I wrote the following short, close reading of W.B. Yeats’s “Reconciliation” for Eng 373: Terrible Beauty with Dr. Churchill:
Yeats’s “Reconciliation” depicts two lovers back together after a time apart, with a central theme of love as intimately connected to creative passion. The speaker anguishes how his ability to think and write vanished along with his lover when she left him, and notes that when they are reunited the “world lives as long ago;” (Yeats 8) as if nothing is changed:
When, the ears being deafened, the sight of the eyes blind
With lighting, you went from me, and I could find
Nothing to make a song about but kings,
Helmets, and swords, and half-forgotten things
That were like memories of you – but now
We’ll out, for the world lives as long ago;
And while we’re in our laughing, weeping fit,
Hurl helmets, crowns, and swords into the pit. (Yeats 3-10)
The critical shift in the poem occurs with the caesura in line 7. Prior to, the speaker bemoans his loss of love and poetic inclination. He asserts in line one that “Some may have blamed” her for leaving him with nothing to write about except violent and unromantic “kings,/ Helmets, and swords” (Yeats 5-6) or fragmented memories of being in love (Yeats 6-7). He supports his inability to place blame by relating his lover to “lightning,” suggesting it is in her nature to come down all at once with destructive, powerful force (Yeats 4).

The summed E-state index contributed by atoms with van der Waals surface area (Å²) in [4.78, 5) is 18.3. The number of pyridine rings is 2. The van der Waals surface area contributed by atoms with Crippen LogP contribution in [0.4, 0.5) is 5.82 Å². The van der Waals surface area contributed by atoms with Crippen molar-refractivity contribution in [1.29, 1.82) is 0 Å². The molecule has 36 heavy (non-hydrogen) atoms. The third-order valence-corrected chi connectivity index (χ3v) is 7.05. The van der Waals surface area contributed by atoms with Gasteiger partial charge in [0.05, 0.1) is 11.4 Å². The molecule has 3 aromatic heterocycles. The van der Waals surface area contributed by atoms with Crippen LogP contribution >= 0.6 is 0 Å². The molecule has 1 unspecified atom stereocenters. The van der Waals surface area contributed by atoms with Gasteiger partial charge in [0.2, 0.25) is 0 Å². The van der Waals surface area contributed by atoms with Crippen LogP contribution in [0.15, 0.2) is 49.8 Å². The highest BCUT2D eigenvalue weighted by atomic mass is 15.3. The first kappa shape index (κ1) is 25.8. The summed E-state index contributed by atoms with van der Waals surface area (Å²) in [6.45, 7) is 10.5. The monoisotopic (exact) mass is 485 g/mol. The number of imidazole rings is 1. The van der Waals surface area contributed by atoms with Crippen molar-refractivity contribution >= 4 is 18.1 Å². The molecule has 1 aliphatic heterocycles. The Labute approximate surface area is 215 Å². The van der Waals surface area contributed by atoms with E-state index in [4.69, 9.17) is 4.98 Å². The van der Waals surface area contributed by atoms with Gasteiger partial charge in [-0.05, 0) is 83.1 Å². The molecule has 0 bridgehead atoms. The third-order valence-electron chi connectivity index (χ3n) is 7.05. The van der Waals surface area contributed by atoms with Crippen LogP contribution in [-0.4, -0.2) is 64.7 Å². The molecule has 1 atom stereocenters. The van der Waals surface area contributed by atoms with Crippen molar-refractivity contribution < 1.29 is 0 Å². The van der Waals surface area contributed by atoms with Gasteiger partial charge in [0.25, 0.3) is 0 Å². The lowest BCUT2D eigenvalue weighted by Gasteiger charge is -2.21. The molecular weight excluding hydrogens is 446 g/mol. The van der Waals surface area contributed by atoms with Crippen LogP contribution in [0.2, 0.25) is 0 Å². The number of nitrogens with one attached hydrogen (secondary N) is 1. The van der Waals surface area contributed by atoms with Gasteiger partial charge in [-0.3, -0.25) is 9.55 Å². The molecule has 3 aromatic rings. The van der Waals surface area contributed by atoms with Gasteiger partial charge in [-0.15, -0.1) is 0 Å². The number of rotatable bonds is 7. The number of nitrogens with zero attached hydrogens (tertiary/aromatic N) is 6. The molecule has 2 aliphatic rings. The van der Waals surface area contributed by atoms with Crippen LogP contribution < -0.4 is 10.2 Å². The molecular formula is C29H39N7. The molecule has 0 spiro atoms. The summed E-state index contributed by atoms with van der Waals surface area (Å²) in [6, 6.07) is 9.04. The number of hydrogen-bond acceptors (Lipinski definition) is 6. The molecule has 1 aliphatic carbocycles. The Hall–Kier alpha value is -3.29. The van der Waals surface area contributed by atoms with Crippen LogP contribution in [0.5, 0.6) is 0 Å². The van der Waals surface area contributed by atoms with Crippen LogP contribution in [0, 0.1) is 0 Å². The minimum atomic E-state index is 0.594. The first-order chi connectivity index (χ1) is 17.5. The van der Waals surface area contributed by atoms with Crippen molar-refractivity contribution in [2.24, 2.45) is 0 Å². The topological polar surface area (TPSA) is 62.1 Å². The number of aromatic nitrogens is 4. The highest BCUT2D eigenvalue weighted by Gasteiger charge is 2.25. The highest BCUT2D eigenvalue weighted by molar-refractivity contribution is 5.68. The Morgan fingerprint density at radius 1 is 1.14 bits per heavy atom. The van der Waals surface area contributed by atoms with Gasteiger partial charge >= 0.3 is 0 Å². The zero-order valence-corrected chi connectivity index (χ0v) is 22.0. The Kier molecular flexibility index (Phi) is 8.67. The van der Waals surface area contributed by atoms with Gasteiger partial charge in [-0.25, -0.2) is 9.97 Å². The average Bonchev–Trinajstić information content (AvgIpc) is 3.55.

The form in the first half of the poem is broken and disjointed which adds to the sad, conflicted tone of the speaker. The twelve-line poem is in iambic pentameter except for the third and fourth lines which describe the lover leaving: breaking form, and breaking the speaker’s heart. Apart from lines three and four, the poem is rhythmic, which causes the reader to alert at the jarring change. Following the shift in line 7, the poem becomes more melodic and the lines end with punctuation, unlike the enjambed lines in the first half. However, the last two lines reveal that even though their relationship seems loving and familiar, and they are quick to “Hurl” (Yeats 10) away bad memories, the speaker still feels “chilled” (Yeats 12) at having been left alone without his lover or the art she inspired.
Yeats, W. B. “Reconciliation” The Collected Poems of W.B. Yeats. Ed. Richard J. Finneran. 2nd ed. New York, NY: Scribner Paperback Poetry, 1996. 91. Print.